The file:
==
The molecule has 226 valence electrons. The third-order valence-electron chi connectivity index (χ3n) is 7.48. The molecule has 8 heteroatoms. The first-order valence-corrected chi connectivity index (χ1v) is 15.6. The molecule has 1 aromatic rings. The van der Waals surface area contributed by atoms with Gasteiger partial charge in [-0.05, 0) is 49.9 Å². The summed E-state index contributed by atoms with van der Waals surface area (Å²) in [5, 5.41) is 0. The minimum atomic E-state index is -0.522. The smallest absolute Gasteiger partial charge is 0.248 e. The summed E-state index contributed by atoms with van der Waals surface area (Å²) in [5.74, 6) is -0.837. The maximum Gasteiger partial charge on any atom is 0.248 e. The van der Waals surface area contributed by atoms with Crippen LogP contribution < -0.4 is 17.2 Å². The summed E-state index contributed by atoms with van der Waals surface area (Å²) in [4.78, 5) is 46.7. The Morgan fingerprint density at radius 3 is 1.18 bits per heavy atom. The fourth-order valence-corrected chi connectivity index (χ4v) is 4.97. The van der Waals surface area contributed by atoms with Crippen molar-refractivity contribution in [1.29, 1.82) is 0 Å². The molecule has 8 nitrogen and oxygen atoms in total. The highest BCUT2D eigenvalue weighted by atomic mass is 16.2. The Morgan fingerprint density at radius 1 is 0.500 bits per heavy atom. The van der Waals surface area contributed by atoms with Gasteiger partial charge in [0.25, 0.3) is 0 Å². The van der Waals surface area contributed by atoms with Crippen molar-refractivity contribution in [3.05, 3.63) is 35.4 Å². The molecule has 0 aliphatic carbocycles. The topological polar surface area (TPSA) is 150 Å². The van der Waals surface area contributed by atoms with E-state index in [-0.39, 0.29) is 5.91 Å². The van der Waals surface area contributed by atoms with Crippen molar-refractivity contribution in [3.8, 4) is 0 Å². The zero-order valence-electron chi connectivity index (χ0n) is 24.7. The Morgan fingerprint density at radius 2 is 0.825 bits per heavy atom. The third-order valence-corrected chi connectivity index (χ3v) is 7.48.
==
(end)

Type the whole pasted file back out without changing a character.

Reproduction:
The molecule has 226 valence electrons. The third-order valence-electron chi connectivity index (χ3n) is 7.48. The molecule has 8 heteroatoms. The first-order valence-corrected chi connectivity index (χ1v) is 15.6. The molecule has 1 aromatic rings. The van der Waals surface area contributed by atoms with Gasteiger partial charge in [-0.05, 0) is 49.9 Å². The summed E-state index contributed by atoms with van der Waals surface area (Å²) in [5, 5.41) is 0. The minimum atomic E-state index is -0.522. The smallest absolute Gasteiger partial charge is 0.248 e. The summed E-state index contributed by atoms with van der Waals surface area (Å²) in [5.74, 6) is -0.837. The maximum Gasteiger partial charge on any atom is 0.248 e. The van der Waals surface area contributed by atoms with Crippen LogP contribution < -0.4 is 17.2 Å². The summed E-state index contributed by atoms with van der Waals surface area (Å²) in [4.78, 5) is 46.7. The Morgan fingerprint density at radius 3 is 1.18 bits per heavy atom. The fourth-order valence-corrected chi connectivity index (χ4v) is 4.97. The van der Waals surface area contributed by atoms with Crippen molar-refractivity contribution in [1.29, 1.82) is 0 Å². The molecule has 8 nitrogen and oxygen atoms in total. The highest BCUT2D eigenvalue weighted by atomic mass is 16.2. The Morgan fingerprint density at radius 1 is 0.500 bits per heavy atom. The van der Waals surface area contributed by atoms with Gasteiger partial charge in [0.25, 0.3) is 0 Å². The van der Waals surface area contributed by atoms with Crippen molar-refractivity contribution in [3.05, 3.63) is 35.4 Å². The molecule has 0 aliphatic carbocycles. The topological polar surface area (TPSA) is 150 Å². The van der Waals surface area contributed by atoms with E-state index in [-0.39, 0.29) is 5.91 Å². The van der Waals surface area contributed by atoms with Crippen molar-refractivity contribution in [3.8, 4) is 0 Å². The zero-order valence-electron chi connectivity index (χ0n) is 24.7. The Morgan fingerprint density at radius 2 is 0.825 bits per heavy atom. The third-order valence-corrected chi connectivity index (χ3v) is 7.48.